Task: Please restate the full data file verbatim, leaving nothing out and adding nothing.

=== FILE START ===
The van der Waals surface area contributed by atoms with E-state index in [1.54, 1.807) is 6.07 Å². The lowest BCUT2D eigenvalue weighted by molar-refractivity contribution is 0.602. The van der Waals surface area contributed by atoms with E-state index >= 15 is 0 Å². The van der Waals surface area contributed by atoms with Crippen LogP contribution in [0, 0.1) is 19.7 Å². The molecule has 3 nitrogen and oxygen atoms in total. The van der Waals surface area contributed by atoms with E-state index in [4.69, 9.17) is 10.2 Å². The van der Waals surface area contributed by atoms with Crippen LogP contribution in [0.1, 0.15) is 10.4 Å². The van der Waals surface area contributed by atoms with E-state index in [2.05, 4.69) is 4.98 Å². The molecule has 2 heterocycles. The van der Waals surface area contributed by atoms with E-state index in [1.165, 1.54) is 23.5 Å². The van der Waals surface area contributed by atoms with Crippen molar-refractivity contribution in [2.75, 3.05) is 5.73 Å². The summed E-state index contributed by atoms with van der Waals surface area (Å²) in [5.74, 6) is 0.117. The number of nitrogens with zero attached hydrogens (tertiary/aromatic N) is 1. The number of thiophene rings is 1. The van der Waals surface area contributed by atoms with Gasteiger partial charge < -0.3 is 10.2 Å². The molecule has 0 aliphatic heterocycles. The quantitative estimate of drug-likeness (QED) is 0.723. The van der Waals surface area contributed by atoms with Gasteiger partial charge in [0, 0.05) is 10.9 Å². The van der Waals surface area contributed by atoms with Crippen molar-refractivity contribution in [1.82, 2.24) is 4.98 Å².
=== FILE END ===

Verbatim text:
The van der Waals surface area contributed by atoms with E-state index in [1.54, 1.807) is 6.07 Å². The lowest BCUT2D eigenvalue weighted by molar-refractivity contribution is 0.602. The van der Waals surface area contributed by atoms with E-state index >= 15 is 0 Å². The van der Waals surface area contributed by atoms with Crippen LogP contribution in [0, 0.1) is 19.7 Å². The molecule has 3 nitrogen and oxygen atoms in total. The van der Waals surface area contributed by atoms with E-state index in [4.69, 9.17) is 10.2 Å². The van der Waals surface area contributed by atoms with Crippen LogP contribution in [0.1, 0.15) is 10.4 Å². The van der Waals surface area contributed by atoms with E-state index in [2.05, 4.69) is 4.98 Å². The molecule has 2 heterocycles. The van der Waals surface area contributed by atoms with E-state index in [1.165, 1.54) is 23.5 Å². The van der Waals surface area contributed by atoms with Crippen molar-refractivity contribution in [2.75, 3.05) is 5.73 Å². The summed E-state index contributed by atoms with van der Waals surface area (Å²) in [5.74, 6) is 0.117. The number of nitrogens with zero attached hydrogens (tertiary/aromatic N) is 1. The number of thiophene rings is 1. The van der Waals surface area contributed by atoms with Gasteiger partial charge < -0.3 is 10.2 Å². The molecule has 0 aliphatic heterocycles. The quantitative estimate of drug-likeness (QED) is 0.723. The van der Waals surface area contributed by atoms with Gasteiger partial charge in [0, 0.05) is 10.9 Å². The van der Waals surface area contributed by atoms with Crippen molar-refractivity contribution in [1.82, 2.24) is 4.98 Å².